Promoting School Social Work

School Social Work Week

March 6 – 12, 2022

National School Social Work Week is always the first full week of March.  School Social Work Week provides an excellent opportunity to let others know of the great work that you are doing!   During this week, plan to take the opportunity to “toot your own horn” and let others know how you are impacting the lives of students as you address barriers to learning and increase successful educational and academic outcomes.

Ideas to Celebrate School Social Work Week

We have put together a list of activities  you might want to consider.   Have fun planning this year’s celebration!!

Resources to Help You Get Ready For School Social Work Week

SSWAA National Campaign to Promote School Social Workers

Promotional Resources

(Just a few possible resources to assist you.)

SSWAA Position Statements & Practice Model

School Social Work Manuals

(These are excellent resources full of extremely useful information for all School Social Workers.)


(NYSSSWA Members have full access to Advocacy & Promotional Resources Click Here.)

  • All NYC kids need social workers  Article provides rationale for more clinical social workers in schools but seems to focus on a request for school “based” social workers.  Perhaps we need to let them know that there are trained School Social Workers already available to fill those positions for schools!  Source:  Margaret Crotty, January 24, 2020. New York Daily News 
  • Challenges grow for school social workers.   Article interviews NYSSSWA’s president Peg Barrett & Joan Conti , 2019 School Social Worker of the Year Source:  By Scott Scanlon, June 21, 2019. Buffalo News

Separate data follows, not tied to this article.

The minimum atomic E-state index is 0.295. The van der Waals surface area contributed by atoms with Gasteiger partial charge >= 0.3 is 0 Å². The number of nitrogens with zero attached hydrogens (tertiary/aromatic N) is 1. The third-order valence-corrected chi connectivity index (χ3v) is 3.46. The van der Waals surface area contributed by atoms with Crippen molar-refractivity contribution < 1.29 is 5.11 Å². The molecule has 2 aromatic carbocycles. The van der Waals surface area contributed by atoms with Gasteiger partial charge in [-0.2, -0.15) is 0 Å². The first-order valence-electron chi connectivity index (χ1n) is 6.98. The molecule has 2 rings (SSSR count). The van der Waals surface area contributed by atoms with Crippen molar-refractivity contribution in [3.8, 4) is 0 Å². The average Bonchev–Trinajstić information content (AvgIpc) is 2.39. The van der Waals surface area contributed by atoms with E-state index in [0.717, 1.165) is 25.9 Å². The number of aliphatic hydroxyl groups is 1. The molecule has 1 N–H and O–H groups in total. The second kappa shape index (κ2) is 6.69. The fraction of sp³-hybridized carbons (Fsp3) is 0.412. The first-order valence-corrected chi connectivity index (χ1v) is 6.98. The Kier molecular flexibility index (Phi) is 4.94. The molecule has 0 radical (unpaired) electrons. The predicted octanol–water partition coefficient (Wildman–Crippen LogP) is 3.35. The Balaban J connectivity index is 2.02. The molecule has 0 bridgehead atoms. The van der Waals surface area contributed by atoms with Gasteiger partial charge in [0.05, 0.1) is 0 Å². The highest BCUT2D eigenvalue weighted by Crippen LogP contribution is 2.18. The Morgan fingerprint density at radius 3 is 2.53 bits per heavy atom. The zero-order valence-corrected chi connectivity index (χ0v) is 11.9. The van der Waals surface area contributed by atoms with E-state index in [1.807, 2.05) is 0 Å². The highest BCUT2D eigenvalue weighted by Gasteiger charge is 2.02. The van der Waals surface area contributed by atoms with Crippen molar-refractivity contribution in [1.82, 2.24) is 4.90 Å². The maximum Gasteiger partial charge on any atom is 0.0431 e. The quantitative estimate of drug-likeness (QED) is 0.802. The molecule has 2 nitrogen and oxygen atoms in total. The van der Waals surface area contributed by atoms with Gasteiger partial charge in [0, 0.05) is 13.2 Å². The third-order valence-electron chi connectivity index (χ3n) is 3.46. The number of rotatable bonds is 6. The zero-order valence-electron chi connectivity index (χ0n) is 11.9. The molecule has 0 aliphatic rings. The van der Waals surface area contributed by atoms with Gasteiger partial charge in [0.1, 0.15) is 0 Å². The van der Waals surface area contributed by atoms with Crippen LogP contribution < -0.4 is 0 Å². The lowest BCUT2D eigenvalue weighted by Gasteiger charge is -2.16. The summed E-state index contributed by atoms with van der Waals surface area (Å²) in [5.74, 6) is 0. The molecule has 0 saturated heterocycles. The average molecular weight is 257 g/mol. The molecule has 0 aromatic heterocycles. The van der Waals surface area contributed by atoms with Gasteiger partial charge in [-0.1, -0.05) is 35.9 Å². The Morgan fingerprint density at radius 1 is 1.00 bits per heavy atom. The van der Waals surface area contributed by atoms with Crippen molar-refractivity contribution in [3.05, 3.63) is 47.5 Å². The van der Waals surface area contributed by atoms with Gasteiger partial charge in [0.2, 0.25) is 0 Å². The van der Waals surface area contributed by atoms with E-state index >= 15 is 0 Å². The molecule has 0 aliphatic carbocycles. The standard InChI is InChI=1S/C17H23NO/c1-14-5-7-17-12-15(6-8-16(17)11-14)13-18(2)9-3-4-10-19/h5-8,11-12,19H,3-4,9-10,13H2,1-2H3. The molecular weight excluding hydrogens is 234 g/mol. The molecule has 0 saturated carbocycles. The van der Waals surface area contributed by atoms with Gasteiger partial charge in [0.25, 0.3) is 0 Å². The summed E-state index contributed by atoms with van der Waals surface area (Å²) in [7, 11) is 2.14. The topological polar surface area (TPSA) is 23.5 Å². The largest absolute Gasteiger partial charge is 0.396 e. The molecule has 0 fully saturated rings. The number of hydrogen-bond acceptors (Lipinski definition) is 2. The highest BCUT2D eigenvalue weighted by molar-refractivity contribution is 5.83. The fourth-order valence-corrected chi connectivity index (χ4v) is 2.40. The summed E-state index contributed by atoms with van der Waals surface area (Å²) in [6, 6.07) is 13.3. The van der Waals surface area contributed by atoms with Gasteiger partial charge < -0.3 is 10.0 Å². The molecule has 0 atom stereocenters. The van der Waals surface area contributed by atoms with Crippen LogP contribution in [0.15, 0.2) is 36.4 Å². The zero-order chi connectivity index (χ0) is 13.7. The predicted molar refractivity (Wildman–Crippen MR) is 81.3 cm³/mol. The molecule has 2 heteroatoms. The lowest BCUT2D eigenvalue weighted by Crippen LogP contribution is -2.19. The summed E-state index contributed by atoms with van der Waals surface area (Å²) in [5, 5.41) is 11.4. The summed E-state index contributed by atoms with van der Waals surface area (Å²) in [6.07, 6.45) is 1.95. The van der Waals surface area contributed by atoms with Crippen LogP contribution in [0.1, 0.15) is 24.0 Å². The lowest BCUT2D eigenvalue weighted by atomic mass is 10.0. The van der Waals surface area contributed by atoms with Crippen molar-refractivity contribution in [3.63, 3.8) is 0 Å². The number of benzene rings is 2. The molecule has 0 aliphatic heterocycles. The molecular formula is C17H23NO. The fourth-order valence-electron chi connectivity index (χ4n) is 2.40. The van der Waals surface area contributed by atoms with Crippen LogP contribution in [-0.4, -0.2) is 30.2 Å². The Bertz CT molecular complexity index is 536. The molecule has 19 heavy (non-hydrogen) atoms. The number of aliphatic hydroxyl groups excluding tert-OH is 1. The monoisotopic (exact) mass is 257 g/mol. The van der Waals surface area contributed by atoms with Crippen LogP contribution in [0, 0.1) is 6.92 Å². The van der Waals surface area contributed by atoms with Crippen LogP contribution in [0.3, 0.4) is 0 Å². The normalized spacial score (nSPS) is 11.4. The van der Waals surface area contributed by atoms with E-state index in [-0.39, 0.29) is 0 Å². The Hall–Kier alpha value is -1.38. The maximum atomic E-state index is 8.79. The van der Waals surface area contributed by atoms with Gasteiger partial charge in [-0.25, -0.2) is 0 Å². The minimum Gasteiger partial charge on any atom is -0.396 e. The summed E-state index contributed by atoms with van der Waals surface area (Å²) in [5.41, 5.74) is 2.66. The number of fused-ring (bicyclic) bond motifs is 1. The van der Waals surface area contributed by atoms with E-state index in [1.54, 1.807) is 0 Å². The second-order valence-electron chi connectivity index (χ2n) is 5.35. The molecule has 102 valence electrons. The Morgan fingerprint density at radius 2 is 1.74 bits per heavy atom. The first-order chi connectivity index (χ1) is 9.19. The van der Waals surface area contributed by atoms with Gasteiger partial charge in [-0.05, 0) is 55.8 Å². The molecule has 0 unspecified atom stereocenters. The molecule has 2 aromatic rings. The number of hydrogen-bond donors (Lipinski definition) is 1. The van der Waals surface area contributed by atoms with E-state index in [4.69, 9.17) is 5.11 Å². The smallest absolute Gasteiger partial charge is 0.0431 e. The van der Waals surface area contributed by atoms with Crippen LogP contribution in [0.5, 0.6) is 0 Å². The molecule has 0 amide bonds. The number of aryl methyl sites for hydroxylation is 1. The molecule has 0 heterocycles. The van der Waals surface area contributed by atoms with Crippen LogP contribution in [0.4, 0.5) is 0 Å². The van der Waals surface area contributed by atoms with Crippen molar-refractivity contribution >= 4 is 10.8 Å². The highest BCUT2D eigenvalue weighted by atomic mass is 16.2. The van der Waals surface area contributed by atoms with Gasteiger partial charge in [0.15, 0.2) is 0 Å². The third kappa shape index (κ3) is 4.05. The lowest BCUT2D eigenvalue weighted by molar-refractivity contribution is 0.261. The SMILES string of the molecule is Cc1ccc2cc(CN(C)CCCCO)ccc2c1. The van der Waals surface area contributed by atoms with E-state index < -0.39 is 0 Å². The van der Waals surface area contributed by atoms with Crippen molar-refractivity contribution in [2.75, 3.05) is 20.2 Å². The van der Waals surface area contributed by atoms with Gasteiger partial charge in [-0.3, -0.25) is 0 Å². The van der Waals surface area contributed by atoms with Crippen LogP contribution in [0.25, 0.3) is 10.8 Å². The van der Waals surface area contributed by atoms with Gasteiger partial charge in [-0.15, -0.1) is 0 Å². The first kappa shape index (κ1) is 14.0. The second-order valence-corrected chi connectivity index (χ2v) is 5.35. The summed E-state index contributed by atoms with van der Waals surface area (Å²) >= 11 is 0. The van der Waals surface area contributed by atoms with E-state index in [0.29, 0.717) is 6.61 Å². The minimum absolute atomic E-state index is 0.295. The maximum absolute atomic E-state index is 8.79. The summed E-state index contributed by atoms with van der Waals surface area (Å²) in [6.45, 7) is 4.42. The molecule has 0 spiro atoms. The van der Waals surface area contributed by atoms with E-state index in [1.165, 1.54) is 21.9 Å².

• The increased numbers of students with emotional problems ranks #1! According to the National Association of Elementary School Principals’  The Pre-K-8 School Leader in 2018 A 10-Year Study, the top ranked concern of Elementary Principals was the increased numbers of students with emotional problems (73.7% of responding principals) followed by students with mental health issues as well as students not performing to their level of potential.  pp. 81…   “The top-ranked concern for 2018 responding principals was addressing the increase of students with emotional problems. In fact, respondents identified a number of student-related issues as being of moderate, high, and extreme concern. Among those issues identified were the management of student behavior, student mental health issues, absenteeism, lack of effective adult supervision at home, and student poverty. In contrast, none of the student-related issues were identified as a major concern in 2008. Clearly the concerns regarding student populations have shifted over the past decade.”  p. viii.
  • Mental Health Crisis in Our Schools:  Here’s How Schools Can Support Student’s Mental Health (2016) 
    This article features a School Social Worker as well as the need for a “multi-tiered system of supports” to address the mental health needs of students.  There is also a great powerpoint presentation, A Silent Epidemic:  The Mental Health Crisis in Schools.  (Unfortunately, it does not include School Social Workers.)    By Meg Anderson Source:  NPR Ed